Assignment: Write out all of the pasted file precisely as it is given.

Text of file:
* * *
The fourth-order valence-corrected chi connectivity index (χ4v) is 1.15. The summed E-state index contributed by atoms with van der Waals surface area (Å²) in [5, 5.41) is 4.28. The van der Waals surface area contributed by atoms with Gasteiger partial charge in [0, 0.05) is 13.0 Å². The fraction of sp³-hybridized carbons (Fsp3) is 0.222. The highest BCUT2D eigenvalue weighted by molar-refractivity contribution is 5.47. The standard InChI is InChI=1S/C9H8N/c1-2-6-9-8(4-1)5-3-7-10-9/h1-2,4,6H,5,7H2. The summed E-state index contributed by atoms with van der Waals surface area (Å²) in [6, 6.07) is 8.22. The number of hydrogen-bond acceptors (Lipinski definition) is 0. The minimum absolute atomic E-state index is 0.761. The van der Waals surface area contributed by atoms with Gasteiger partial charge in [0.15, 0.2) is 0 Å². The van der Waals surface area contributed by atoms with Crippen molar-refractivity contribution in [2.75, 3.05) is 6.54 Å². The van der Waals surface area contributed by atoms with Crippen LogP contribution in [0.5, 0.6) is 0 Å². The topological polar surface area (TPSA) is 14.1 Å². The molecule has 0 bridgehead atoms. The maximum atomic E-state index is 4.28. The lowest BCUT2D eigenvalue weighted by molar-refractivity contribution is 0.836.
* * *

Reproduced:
The fourth-order valence-corrected chi connectivity index (χ4v) is 1.15. The summed E-state index contributed by atoms with van der Waals surface area (Å²) in [5, 5.41) is 4.28. The van der Waals surface area contributed by atoms with Gasteiger partial charge in [0, 0.05) is 13.0 Å². The fraction of sp³-hybridized carbons (Fsp3) is 0.222. The highest BCUT2D eigenvalue weighted by molar-refractivity contribution is 5.47. The standard InChI is InChI=1S/C9H8N/c1-2-6-9-8(4-1)5-3-7-10-9/h1-2,4,6H,5,7H2. The summed E-state index contributed by atoms with van der Waals surface area (Å²) in [6, 6.07) is 8.22. The number of hydrogen-bond acceptors (Lipinski definition) is 0. The minimum absolute atomic E-state index is 0.761. The van der Waals surface area contributed by atoms with Gasteiger partial charge in [0.15, 0.2) is 0 Å². The van der Waals surface area contributed by atoms with Crippen molar-refractivity contribution in [2.75, 3.05) is 6.54 Å². The van der Waals surface area contributed by atoms with Crippen LogP contribution in [0.5, 0.6) is 0 Å². The topological polar surface area (TPSA) is 14.1 Å². The molecule has 0 bridgehead atoms. The maximum atomic E-state index is 4.28. The lowest BCUT2D eigenvalue weighted by molar-refractivity contribution is 0.836.